Are you guilty or innocent in Italy until proven guilty?

Are you guilty or innocent in Italy until proven guilty?
Are you guilty or innocent in Italy until proven guilty?

Have you seen “The red corner – Guilty until proven otherwise” with Richard Gere? A legal thriller starring a supermanager, unjustly indicted for a homocide which he did not commit, used as a pretext to bring down a considerable business between China and the US, which he himself should have completed. In the background huge political and economic interests of some authoritative Chinese leaders who, however, boast opposing interests. Will the plot have the desired effect, or will it fail?

The judicial system, from the 1998 film, appears neither too democratic nor too democratic, and is in perfect antithesis with our own, where there is the presumption of innocence, or not guilt, sanctioned byarticle 27 of the Constitution, where the burden of proof rests with the prosecution. In Italy, therefore, one remains innocent until proven guilty.

The accused is not intended as guilty, until the moment of the final sentence. And from this derive two corollaries: the prohibition to anticipate the sentence, as well as the right to apply precautionary measures.

Illuminations on the subject were provided by the Consulta, back in 1972. In the pronunciation number 124, the constitutional judges ruled that the provision must be interpreted in the sense that the accused must not be considered either innocent or guilty, but only, and more simply, “accused”.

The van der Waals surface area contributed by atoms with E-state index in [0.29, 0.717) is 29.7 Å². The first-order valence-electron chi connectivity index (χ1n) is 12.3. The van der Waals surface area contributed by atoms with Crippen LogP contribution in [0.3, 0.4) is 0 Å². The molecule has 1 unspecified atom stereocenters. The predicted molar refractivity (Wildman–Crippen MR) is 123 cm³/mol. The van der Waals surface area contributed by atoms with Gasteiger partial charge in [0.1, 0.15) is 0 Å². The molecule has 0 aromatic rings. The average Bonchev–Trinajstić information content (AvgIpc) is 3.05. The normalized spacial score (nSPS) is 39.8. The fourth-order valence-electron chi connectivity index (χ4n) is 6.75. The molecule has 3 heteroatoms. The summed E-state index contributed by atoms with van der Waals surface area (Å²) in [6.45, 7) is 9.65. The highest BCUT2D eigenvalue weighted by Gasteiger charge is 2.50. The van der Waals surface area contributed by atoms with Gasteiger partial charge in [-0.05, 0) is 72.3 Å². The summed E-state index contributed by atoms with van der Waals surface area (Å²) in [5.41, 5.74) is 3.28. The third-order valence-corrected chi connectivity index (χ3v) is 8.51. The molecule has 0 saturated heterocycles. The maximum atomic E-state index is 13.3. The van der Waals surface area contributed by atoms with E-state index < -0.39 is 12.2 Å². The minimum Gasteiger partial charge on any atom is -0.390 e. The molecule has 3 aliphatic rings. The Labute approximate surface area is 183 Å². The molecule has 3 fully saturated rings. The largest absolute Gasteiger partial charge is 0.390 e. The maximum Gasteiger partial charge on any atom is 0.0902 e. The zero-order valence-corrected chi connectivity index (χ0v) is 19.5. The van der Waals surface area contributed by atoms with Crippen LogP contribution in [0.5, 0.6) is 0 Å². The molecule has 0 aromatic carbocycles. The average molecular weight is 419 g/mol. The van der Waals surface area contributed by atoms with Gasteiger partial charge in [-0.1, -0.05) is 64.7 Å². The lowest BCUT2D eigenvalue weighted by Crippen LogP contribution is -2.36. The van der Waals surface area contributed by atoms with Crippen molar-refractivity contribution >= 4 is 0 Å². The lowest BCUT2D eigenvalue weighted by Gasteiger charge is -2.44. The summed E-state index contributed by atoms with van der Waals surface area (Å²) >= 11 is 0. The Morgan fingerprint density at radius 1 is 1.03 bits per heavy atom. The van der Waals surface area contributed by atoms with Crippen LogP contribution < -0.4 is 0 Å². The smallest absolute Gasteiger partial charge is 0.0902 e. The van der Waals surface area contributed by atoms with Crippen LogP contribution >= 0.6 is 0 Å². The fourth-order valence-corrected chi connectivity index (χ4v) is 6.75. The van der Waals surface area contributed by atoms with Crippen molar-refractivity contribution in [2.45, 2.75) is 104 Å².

The European Convention on Human Rights, in Article 2, also takes up the content: “every person accused of a crime is presumed innocent until his guilt has been legally established “.

The burden of proving the guilt of the accused therefore falls on the public prosecution, while the defense has the task of proving the existence of facts favorable to the accused.

It is therefore not the task of the accused to prove his innocence, which must be presumed, but of the prosecution to prove his guilt.

Given the presumption of innocence, in order to publicly declare that an individual is guilty, proof is therefore necessary, beyond any reasonable doubt, that he is the perpetrator of the crime, proving that he was actually the perpetrator.

In cases where the evidence is insufficient or contradictory, the judge will have to issue a sentence of acquittal.

Which, for Richard Gere and his lawyer, in “L’Angolo Rosso”, was a complex undertaking. A battle against the Chinese judicial system, devoid of our own article 27. But with an unexpected happy ending.

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